Sub-tropical flowering trees are defined as those growing well between 23.5° (Tropic of Cancer) and about 38° north latitude (southern Virginia); this coincides with USDA hardiness zones 7 – 11. Most of Florida and westward along the Gulf Coast are in zones 9 or higher. In zones 7 and 8 in particular, average and extreme temperature conditions are influenced locally by three key site factors which are important to tree growth. 1) Elevation above sea level, because annual land temperatures decrease with elevation; 2) Proximity to a water body, because seaside or lakeside areas are typically warmer than inland locations; 3) Orientation of tree planting, because the north facing side of a structure or landform will almost always be cooler than the more protected south facing side, especially when the occasional Blue Norther storm occurs. This factor is particularly important in locations at or near the limit of the subtropical zone. Subtropical tree performance may vary where occasional frost occurs; in addition, the growth rate may be slower, foliage not as impressive, and flowering and fruiting reduced or suppressed. Examples of subtropical trees, exotic and native, for marginal subtropical areas include acacias such as delicate-leaved Poponax (Acacia tortuosa); the small evergreen Pineapple Guava (Acca sellowiana); the fall color of the Red Maple (Acer rubrum); the beautiful flowers of the Floss Silk Tree (Chorisia speciosa); species of Cordia such as the handsome White Geiger (Cordia boissieri), distinctive hollies like East Palatka (Ilex x attenuata), the attractive crape myrtles (Lagerstroemia spp.); the spreading Japanese Ligustrum (Ligustrum japonicum); the large Bull Bay (Magnolia grandiflora); the handsome evergreen Live Oak (Quercus virginiana) and the shrublike Silver Saw Palmetto (Serenoa repens). These plants, and certain others, present options for foliage and flowering trees to enhance any garden. Gardeners uncertain of their local climatic conditions may consult the USDA Plant Hardiness Zone Map (http://planthardiness.ars.usda.gov/PHZMWeb/) which provides interactive information by Zip Code.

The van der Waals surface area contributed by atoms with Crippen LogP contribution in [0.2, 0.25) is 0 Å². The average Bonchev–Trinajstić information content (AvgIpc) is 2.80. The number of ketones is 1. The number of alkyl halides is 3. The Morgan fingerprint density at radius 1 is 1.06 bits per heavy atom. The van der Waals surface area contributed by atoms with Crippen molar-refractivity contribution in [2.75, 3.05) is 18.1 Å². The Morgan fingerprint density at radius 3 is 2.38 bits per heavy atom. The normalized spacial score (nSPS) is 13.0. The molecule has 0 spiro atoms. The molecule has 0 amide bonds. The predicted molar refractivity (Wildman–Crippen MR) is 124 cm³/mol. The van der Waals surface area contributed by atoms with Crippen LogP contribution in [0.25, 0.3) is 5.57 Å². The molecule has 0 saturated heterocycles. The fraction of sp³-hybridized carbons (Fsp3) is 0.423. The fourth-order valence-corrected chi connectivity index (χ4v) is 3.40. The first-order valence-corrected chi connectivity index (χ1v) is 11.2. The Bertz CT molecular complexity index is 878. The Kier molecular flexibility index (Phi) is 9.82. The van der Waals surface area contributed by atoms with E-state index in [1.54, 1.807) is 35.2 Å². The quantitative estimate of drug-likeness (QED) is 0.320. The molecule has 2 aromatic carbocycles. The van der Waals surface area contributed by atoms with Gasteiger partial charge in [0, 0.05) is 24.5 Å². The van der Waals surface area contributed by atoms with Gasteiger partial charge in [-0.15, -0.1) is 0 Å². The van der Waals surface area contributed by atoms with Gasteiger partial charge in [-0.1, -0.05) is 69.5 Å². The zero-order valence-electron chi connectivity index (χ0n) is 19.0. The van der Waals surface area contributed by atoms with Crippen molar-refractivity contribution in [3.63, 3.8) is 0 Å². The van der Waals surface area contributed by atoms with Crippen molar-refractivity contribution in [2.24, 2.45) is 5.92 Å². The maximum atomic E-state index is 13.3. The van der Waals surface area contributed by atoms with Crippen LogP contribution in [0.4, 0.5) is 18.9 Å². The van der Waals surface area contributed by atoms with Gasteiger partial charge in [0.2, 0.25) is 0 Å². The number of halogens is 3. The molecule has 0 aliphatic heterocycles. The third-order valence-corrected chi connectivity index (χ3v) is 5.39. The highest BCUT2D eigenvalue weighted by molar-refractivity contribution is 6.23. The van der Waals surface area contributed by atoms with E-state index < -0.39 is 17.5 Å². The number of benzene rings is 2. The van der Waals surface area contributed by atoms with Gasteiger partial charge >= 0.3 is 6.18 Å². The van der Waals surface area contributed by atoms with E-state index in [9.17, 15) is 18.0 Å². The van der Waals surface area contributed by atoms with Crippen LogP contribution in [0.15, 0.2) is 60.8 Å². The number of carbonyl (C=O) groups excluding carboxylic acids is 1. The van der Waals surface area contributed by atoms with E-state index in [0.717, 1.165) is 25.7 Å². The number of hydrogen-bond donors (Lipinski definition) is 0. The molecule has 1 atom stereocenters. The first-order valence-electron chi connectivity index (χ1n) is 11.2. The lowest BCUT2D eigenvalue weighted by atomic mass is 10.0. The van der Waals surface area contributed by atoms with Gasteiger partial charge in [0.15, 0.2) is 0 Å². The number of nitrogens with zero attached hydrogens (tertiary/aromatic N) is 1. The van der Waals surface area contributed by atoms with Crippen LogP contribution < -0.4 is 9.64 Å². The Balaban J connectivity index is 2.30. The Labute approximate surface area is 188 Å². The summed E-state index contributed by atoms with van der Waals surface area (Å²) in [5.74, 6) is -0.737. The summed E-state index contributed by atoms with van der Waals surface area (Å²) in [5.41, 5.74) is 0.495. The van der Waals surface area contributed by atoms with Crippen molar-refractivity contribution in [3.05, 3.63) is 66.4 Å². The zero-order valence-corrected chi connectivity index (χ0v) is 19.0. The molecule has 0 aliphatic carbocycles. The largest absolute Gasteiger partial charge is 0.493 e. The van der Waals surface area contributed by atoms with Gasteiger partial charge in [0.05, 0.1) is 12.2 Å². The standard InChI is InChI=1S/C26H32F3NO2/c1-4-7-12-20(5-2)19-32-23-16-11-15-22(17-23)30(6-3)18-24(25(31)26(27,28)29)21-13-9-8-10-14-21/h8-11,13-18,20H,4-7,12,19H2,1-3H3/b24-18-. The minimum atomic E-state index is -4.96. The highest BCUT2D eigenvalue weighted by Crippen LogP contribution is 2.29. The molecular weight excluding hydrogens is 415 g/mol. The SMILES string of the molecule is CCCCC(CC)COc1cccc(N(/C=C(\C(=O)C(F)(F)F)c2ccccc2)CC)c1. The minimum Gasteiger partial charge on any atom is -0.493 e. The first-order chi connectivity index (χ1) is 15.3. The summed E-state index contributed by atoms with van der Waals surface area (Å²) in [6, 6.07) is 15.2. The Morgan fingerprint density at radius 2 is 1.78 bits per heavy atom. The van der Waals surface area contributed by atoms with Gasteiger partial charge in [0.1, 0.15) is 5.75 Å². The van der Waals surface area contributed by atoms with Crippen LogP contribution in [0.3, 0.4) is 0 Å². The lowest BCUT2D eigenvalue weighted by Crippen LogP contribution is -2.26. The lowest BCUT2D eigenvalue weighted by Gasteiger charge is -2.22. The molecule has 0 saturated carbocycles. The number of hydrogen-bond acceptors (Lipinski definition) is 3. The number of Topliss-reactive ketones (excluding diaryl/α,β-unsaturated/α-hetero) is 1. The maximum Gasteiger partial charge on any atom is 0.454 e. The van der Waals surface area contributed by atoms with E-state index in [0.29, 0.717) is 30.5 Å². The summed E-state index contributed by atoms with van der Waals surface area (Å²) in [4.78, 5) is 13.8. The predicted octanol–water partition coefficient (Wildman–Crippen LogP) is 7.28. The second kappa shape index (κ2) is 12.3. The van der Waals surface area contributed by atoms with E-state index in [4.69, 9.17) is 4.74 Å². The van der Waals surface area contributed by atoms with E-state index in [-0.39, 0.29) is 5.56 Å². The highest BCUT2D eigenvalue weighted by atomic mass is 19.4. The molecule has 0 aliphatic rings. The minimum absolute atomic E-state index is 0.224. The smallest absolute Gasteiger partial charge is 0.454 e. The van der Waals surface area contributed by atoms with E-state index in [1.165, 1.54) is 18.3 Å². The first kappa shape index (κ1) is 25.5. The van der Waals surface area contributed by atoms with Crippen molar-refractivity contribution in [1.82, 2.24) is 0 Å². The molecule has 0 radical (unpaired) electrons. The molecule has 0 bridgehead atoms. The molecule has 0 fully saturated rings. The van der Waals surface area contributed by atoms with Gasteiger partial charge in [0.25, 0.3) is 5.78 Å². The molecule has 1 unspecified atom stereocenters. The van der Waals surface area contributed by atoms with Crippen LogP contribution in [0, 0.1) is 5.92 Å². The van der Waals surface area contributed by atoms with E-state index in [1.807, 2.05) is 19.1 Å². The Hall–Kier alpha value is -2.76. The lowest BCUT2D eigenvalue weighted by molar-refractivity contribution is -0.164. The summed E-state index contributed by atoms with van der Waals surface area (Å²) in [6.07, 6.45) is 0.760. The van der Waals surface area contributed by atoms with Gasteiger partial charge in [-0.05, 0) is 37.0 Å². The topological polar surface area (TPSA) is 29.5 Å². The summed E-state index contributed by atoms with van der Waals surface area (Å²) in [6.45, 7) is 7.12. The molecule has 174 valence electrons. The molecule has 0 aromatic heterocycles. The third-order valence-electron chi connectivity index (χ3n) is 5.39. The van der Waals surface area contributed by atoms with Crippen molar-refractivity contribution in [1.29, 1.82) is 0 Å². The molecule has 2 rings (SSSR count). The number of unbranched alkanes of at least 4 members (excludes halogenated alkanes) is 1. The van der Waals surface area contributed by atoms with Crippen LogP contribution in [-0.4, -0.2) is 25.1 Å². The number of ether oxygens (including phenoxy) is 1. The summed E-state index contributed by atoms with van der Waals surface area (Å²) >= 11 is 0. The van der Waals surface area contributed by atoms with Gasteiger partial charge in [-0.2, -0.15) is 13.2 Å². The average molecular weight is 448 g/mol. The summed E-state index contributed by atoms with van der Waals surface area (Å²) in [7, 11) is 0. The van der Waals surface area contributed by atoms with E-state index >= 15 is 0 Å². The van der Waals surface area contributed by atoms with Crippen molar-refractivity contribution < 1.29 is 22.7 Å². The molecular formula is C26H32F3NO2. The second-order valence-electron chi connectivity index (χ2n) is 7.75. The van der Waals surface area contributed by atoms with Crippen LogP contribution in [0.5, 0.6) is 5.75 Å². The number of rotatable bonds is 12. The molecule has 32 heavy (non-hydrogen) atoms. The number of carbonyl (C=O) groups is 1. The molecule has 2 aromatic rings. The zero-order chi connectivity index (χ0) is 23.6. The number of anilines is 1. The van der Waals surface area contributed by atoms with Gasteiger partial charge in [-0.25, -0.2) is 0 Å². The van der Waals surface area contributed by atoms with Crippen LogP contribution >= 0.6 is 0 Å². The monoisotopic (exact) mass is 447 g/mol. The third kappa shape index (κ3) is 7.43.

Treeworld has a wide choice of subtropical trees, including those mentioned above, from which to select the best plants for landscaping any residential, commercial or public location.